- Heroes: Both Mohinder's map of specials, and Future Hiro's map of all time.
- FlashForward, blatantly following in Heroes' footsteps with Mark's Blackout wall. A case could be made for D. Gibbon's "Garden of Forking Paths" as well. Mark's wall turns out to be the key to determining the time of the next blackout.
- The Flash: Barry Allen has one of these devoted to his mother's murder — which, ironically, may actually be related to particle physics (since most of the metahumans in the show got their powers from a particle accelerator malfunction in the the pilot episode).
- Star Trek: Voyager, Time Fleet and the "Year of Hell" aliens has an automated version of this to keep up with their monkeying in the timescape.
- Chuck, when he is keeping data of the Intersect and Orion on the back of his Tron Poster. Granted, it's in marker, but it's the thought that counts.
- The Lost Room has a couple maps of the objects, including how they supposedly relate to one another, and where they have been.
- The Major Crimes unit in The Wire tends to have a pegboard like this for each of their main targets. Unlike many of these examples, it's actually realistically and sensibly organized, with strings connecting people based on their positions in the drug organization's hierarchy.
- CSI has one. It was once Played for Drama in the episode "The Case Of The Cross-dressing Carp" when the mother of a victim saw one of the victims' friends (a scientist who was investigating the cause of the water contamination which caused the condition that caused him to be Driven to Suicide) connected to him via a line and wrongly assumed he was a suspect and shot him ending any chance of his work being used to prosecute the Corrupt Corporate Executive responsible for the water contamination.
- New Tricks has one. Most episodes have a few scenes with the main characters sat around and one of them explaining what they've just discovered. They once discovered that a retired fireman who was helping them was an arsonist when they realised he would have been able to find his targets after seeing their board.
- In It's Always Sunny in Philadelphia, Charlie does one of these when he believes he's uncovered a corporate conspiracy while working in the mail room.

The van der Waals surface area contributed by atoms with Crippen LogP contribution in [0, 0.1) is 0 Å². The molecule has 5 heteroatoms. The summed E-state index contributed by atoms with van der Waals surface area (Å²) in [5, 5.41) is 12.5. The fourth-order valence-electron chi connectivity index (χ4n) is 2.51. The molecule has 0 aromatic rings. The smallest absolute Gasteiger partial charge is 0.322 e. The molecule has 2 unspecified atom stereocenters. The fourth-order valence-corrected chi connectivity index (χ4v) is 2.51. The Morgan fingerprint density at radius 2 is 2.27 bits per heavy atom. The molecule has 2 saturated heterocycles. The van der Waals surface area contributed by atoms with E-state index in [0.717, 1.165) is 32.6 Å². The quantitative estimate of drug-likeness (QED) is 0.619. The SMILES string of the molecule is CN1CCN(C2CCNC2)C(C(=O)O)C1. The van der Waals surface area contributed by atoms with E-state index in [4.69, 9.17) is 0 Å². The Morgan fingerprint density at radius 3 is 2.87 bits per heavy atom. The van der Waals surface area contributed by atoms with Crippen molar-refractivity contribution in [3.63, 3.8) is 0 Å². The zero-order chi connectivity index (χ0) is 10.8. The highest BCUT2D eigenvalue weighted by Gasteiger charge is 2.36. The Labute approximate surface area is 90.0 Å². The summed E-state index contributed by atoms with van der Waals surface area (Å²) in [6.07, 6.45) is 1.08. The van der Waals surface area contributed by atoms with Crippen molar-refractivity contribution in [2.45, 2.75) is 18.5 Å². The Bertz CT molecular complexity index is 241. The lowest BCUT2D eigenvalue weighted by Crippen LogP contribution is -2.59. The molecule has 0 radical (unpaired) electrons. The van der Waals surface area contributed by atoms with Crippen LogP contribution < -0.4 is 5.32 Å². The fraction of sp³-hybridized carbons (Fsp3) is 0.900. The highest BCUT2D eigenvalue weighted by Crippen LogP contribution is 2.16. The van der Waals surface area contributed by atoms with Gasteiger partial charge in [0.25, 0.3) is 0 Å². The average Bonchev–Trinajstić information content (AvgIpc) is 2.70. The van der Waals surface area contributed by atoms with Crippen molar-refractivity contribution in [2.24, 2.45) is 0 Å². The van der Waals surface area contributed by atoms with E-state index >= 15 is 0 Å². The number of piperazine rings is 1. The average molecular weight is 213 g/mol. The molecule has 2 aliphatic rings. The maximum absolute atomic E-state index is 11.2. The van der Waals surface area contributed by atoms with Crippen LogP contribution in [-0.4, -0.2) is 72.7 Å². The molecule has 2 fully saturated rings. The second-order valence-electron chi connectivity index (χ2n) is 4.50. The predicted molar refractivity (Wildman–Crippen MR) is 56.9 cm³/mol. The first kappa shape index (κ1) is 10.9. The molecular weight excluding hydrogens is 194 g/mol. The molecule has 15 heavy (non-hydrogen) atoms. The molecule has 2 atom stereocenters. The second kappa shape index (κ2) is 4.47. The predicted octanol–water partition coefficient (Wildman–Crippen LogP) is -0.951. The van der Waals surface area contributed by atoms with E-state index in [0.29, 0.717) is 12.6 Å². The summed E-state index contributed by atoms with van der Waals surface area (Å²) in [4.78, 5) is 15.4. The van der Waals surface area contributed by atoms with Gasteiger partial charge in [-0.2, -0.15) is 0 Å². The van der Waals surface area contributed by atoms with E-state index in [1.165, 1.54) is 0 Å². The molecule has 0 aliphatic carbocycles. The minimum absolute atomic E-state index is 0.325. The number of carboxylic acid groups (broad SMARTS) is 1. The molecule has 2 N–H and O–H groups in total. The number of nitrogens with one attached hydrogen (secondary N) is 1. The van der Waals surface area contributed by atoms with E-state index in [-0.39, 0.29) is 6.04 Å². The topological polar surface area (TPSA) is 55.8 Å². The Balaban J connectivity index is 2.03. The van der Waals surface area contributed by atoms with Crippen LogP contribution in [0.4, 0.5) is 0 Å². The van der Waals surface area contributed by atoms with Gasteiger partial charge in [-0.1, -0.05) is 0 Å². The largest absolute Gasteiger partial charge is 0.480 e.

- Kamen Rider Double uses these in a meta sense; the second episode of each mini-arc starts off with a "corkboard" that shows the characters from the first episode and how they connect. Then Movie Wars CORE shows the origin of the corkboard in-universe.
- Nick sets up one of these in Primeval, trying to track the various anomalies across time and space. Later, the characters discover a heavily upgraded holographic version of his chart brought from the future.
- A beautiful example of a string theory during the first season's first episode. The main character's missing father was investigating on a Woman in White, using his motel room's wall to externalize his deductive reasoning.
- Sam and Dean occasionally put these up in their motel rooms, which seems like a lot of effort for something you're going to have to take down in a few days.
- The episode of Castle, "Linchpin", briefly displayed a room that looked very much like the page image, as belonging to a statistics genius — the strings started at one murder, the branches were cause and effects, and they converged on World War III at the other side.
- Castle himself sets one up in the seventh season, only the strings aren't intended to show a whole lot of crazy connections, just to track the movements of three people.
- Charlie Crews on Life has an entire room dedicated to finding out who framed him for murder.
- In the pilot of the 2012 spy show Hunted, the main character Samantha owns a rather "off-the-wall version" in her Scottish hideout.
- In series 1, episode 13 of Elementary, Holmes is compiling one about Moriarty after tearing down the one he made about Moran. The book-canon description of Moriarty as 'a spider at the centre of a web' makes these almost inevitable.
- Dirk Gently: used for the opening credits. Dirk keeps one on the wall, on which he puts everything that has happened in the episode whether or not it's relevant it's always relevant, and which he is seen painting over in the pilot episode, for a case which references an "electric monk".